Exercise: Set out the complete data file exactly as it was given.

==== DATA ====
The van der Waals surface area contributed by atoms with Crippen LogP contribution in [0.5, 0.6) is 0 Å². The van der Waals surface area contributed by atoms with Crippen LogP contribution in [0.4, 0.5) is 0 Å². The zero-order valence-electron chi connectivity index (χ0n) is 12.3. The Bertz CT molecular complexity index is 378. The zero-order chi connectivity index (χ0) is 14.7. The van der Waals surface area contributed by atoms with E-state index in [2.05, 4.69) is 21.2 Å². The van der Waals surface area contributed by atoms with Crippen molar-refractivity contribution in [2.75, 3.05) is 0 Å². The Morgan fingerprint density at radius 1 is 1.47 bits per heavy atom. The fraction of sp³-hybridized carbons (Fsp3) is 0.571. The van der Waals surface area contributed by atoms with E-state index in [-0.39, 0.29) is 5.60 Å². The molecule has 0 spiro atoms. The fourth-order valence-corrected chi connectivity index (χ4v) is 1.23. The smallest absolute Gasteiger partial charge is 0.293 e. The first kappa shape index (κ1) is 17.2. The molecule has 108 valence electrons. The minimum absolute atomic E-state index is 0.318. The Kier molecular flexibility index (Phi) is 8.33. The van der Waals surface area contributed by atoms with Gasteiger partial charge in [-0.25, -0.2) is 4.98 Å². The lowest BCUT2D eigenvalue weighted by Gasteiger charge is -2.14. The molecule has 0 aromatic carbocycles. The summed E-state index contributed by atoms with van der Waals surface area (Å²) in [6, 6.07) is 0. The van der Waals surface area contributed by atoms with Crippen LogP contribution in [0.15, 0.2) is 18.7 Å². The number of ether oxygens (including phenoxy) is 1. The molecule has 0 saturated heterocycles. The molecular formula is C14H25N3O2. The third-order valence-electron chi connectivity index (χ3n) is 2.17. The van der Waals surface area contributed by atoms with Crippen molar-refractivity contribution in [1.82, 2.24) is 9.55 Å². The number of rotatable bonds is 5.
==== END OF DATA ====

The van der Waals surface area contributed by atoms with Crippen LogP contribution in [0.5, 0.6) is 0 Å². The van der Waals surface area contributed by atoms with Crippen LogP contribution in [0.4, 0.5) is 0 Å². The zero-order valence-electron chi connectivity index (χ0n) is 12.3. The Bertz CT molecular complexity index is 378. The zero-order chi connectivity index (χ0) is 14.7. The van der Waals surface area contributed by atoms with E-state index in [2.05, 4.69) is 21.2 Å². The van der Waals surface area contributed by atoms with Crippen molar-refractivity contribution in [2.75, 3.05) is 0 Å². The Morgan fingerprint density at radius 1 is 1.47 bits per heavy atom. The fraction of sp³-hybridized carbons (Fsp3) is 0.571. The van der Waals surface area contributed by atoms with E-state index in [-0.39, 0.29) is 5.60 Å². The molecule has 0 spiro atoms. The fourth-order valence-corrected chi connectivity index (χ4v) is 1.23. The smallest absolute Gasteiger partial charge is 0.293 e. The first kappa shape index (κ1) is 17.2. The molecule has 108 valence electrons. The minimum absolute atomic E-state index is 0.318. The Kier molecular flexibility index (Phi) is 8.33. The van der Waals surface area contributed by atoms with Gasteiger partial charge in [-0.25, -0.2) is 4.98 Å². The lowest BCUT2D eigenvalue weighted by Gasteiger charge is -2.14. The molecule has 0 aromatic carbocycles. The summed E-state index contributed by atoms with van der Waals surface area (Å²) in [6, 6.07) is 0. The van der Waals surface area contributed by atoms with Crippen LogP contribution in [0.15, 0.2) is 18.7 Å². The number of ether oxygens (including phenoxy) is 1. The molecule has 0 saturated heterocycles. The molecular formula is C14H25N3O2. The third-order valence-electron chi connectivity index (χ3n) is 2.17. The van der Waals surface area contributed by atoms with Crippen molar-refractivity contribution in [1.82, 2.24) is 9.55 Å². The number of rotatable bonds is 5.